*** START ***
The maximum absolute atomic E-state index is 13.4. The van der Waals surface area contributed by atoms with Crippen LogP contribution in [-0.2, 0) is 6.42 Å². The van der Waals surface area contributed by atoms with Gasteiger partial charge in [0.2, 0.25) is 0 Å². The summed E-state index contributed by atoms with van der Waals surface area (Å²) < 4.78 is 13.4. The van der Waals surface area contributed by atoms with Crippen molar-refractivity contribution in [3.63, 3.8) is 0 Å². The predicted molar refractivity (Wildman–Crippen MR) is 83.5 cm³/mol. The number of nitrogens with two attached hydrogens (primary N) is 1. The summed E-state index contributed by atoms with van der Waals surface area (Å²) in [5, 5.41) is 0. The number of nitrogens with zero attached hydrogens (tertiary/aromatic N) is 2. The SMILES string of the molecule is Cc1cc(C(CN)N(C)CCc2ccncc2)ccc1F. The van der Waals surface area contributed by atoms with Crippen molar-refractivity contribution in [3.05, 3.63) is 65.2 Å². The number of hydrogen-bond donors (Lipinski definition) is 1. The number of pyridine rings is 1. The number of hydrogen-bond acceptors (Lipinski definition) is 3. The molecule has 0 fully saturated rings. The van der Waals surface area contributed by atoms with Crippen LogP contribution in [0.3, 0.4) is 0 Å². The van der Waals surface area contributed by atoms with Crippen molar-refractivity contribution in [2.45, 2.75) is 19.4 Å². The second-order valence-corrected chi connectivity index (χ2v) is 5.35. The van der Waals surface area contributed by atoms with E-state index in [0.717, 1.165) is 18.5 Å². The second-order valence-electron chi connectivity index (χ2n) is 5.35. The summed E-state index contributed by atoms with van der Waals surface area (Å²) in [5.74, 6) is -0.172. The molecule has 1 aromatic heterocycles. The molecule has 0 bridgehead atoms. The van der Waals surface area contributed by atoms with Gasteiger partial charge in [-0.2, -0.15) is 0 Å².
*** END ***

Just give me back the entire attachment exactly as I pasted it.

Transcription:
The maximum absolute atomic E-state index is 13.4. The van der Waals surface area contributed by atoms with Crippen LogP contribution in [-0.2, 0) is 6.42 Å². The van der Waals surface area contributed by atoms with Gasteiger partial charge in [0.2, 0.25) is 0 Å². The summed E-state index contributed by atoms with van der Waals surface area (Å²) < 4.78 is 13.4. The van der Waals surface area contributed by atoms with Crippen molar-refractivity contribution in [3.63, 3.8) is 0 Å². The predicted molar refractivity (Wildman–Crippen MR) is 83.5 cm³/mol. The number of nitrogens with two attached hydrogens (primary N) is 1. The summed E-state index contributed by atoms with van der Waals surface area (Å²) in [5, 5.41) is 0. The number of nitrogens with zero attached hydrogens (tertiary/aromatic N) is 2. The SMILES string of the molecule is Cc1cc(C(CN)N(C)CCc2ccncc2)ccc1F. The van der Waals surface area contributed by atoms with Crippen molar-refractivity contribution in [3.05, 3.63) is 65.2 Å². The number of hydrogen-bond donors (Lipinski definition) is 1. The number of pyridine rings is 1. The number of hydrogen-bond acceptors (Lipinski definition) is 3. The molecule has 0 fully saturated rings. The van der Waals surface area contributed by atoms with Crippen LogP contribution in [0.3, 0.4) is 0 Å². The van der Waals surface area contributed by atoms with Crippen molar-refractivity contribution in [2.45, 2.75) is 19.4 Å². The second-order valence-corrected chi connectivity index (χ2v) is 5.35. The van der Waals surface area contributed by atoms with E-state index in [0.717, 1.165) is 18.5 Å². The second-order valence-electron chi connectivity index (χ2n) is 5.35. The summed E-state index contributed by atoms with van der Waals surface area (Å²) in [5.74, 6) is -0.172. The molecule has 1 aromatic heterocycles. The molecule has 0 bridgehead atoms. The van der Waals surface area contributed by atoms with Gasteiger partial charge in [-0.2, -0.15) is 0 Å².